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Math Help - 3-Term Recurrence Relation Series Soultion

  1. #1
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    3-Term Recurrence Relation Series Soultion

    Hello everyone!

    I'm studying for power series solution for ODEs and I came over this example:
    y''-(1+x)\,y=0. And by assuming a power series centered at the ordinary point x_0=0 we're bound to get two equalities:
    c_2=\frac{1}{2}\,c_0 and c_{k+2}=\frac{c_k+c_{k-1}}{(k+1)(k+2)} for k=1,2,3...

    I went right ahead to continue working the solutions out but I accidently looked at the solution and it shows to sets of calculations: one assuming c_0=0 \mbox{ and} \ c_1 \mbox{ different than } \ 0 and another one supposing the opposite.

    Can someone explain why is this assumption valid?

    Thanks!!
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  2. #2
    MHF Contributor chisigma's Avatar
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    The assumption is valid because the second order ODE is linear and its general solution has the form...

    y(x) = c_{1}\cdot \varphi_{1} (x) + c_{2}\cdot \varphi_{2} (x) (1)

    ... where \varphi_{1} (x) and \varphi_{2} (x) are two particular independent solutions, c_{1} and c_{2} two 'arbitrary constants'...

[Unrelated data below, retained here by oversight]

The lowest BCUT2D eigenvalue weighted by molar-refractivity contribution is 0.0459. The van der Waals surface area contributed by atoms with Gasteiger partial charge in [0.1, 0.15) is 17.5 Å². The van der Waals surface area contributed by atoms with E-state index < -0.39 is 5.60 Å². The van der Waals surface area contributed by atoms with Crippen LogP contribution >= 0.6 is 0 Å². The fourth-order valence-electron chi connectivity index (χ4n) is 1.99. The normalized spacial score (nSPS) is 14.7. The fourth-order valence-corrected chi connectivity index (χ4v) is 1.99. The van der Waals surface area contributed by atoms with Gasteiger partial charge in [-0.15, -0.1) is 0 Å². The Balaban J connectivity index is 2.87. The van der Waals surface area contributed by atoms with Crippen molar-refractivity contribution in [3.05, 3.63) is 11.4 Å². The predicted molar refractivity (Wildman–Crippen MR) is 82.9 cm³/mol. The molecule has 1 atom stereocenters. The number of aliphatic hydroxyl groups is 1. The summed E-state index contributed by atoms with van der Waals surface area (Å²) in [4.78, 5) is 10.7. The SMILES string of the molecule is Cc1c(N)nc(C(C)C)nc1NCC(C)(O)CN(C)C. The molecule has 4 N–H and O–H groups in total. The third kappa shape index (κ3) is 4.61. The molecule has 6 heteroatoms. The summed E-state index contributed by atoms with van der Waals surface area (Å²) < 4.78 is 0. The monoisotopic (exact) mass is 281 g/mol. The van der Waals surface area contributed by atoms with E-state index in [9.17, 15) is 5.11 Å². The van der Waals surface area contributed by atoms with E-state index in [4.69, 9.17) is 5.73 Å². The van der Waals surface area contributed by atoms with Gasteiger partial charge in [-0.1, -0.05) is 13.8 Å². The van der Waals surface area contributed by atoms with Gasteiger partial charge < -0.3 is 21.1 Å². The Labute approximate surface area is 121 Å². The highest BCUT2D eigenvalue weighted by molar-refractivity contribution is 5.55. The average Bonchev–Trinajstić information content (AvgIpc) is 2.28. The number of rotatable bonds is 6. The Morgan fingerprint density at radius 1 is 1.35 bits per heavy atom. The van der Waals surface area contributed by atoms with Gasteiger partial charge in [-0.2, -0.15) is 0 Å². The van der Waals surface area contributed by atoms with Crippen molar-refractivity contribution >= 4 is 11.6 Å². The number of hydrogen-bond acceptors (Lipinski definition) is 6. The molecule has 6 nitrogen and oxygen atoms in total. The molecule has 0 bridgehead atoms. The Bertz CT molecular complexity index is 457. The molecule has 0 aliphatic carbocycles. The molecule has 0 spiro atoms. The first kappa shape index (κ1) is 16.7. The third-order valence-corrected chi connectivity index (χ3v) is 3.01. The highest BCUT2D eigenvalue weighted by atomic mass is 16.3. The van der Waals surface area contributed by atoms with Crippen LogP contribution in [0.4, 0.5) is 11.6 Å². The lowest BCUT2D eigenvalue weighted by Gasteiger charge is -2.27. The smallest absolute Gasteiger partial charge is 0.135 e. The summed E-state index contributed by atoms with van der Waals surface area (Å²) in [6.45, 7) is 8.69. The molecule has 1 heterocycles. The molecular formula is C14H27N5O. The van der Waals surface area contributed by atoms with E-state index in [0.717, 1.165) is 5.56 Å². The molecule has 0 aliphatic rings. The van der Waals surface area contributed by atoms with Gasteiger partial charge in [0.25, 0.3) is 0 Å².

Kind regards

    \chi \sigma
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  3. #3
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    Quote Originally Posted by rebghb View Post
    Hello everyone!

    I'm studying for power series solution for ODEs and I came over this example:
    y''-(1+x)\,y=0. And by assuming a power series centered at the ordinary point x_0=0 we're bound to get two equalities:
    c_2=\frac{1}{2}\,c_0 and c_{k+2}=\frac{c_k+c_{k-1}}{(k+1)(k+2)} for k=1,2,3...

    I went right ahead to continue working the solutions out but I accidently looked at the solution and it shows to sets of calculations: one assuming c_0=0 \mbox{ and} \ c_1 \mbox{ different than } \ 0 and another one supposing the opposite.

    Can someone explain why is this assumption valid?

    Thanks!!
    Any initial conditions given?

    I believe that the authors wanted to avoid the messy algebra and wanted to isolate each solution separately (Chisigma hinted at that).
    Last edited by Jester; April 25th 2010 at 06:28 AM. Reason: Added more info
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  4. #4
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    No it's not an IVP or anything, it's just the concept I am after.
    Thanks anyways!
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